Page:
Losing a loved one to a fatal accident caused by another’s recklessness or neglect can leave your family struggling to get by, both emotionally and financially. If you are considering filing an Illinois wrongful death lawsuit after such an accident, you need to have a basic understanding of the process of filing a wrongful death lawsuit as well as who might be the beneficiaries of the lawsuit so that you can begin to discuss your legal options.
Survivor Action vs. Wrongful Death Action
An Illinois wrongful death claim can result in two different types of compensation: survivor action and wrongful death action. Survivor action is compensation that passes to the estate, and can include medical expenses, compensation for pain and suffering and compensation for lost wages that your loved one experienced before death. If the deceased had a will, the survivor action will be distributed according to the will’s stipulations. If your loved one did not leave a will, the estate will fall under the jurisdiction of the Statute of Intestate Descent and Distribution.
Unlike the survivor action, the wrongful death action benefits only the “next of kin” as defined by Illinois law. Wrongful death compensation can include compensation for future lost wages as well as grief for those determined “next of kin”.
Filing an Illinois Wrongful Death Claim
Not just any family member can file an Illinois wrongful death claim. If your loved one had a will, the will should stipulate who is the executor of your loved one’s estate. This can be one person, several people or an institution such as a bank. If there is no will, a person will be appointed to be an “Independent Administrator” or “Special Administrator” for the estate. The executors or administrators are the only ones who can make the decision to file an Illinois wrongful death claim.Illinois Wrongful Death Claim Beneficiaries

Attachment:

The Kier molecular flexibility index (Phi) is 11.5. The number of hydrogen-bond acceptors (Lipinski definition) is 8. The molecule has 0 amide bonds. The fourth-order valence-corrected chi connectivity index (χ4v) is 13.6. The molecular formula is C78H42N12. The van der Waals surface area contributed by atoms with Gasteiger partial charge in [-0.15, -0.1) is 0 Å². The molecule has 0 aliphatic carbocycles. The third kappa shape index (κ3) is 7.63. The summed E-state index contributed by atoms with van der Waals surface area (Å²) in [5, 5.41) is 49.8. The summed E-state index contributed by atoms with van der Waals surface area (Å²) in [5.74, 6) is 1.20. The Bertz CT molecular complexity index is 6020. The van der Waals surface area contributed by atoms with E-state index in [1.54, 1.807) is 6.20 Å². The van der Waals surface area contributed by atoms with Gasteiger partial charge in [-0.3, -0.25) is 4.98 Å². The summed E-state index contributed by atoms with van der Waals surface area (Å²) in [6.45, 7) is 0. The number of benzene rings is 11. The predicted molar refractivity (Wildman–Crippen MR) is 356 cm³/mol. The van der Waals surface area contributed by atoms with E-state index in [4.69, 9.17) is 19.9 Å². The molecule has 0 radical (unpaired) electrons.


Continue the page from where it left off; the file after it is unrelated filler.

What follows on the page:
Illinois defines “next of kin” in a very narrow manner. Unfortunately, this narrow legal definition can leave other bereft relatives without any compensation for their loss beyond what the estate and survivor action offer.
You might think of qualified “next of kin” as a series of tiers. The first tier consists of a spouse and children. If the decedent didn’t have a spouse or children, the compensation passes to the next tier which consists of parents, brothers and sisters. If the wrongful death victim doesn’t have a spouse, children, parents or siblings, the compensation passes on to other surviving relatives as designated by law. Once a survivor is determined to be “next of kin,” other relatives who are at the next level do not get any right to recover, no matter how severe their losses are.
The law is not always fair. For example, if the deceased didn’t have a surviving spouse or children, an estranged brother may be legally entitled to a share of the wrongful death settlement even if the brother hadn’t had a relationship with his sibling for years.
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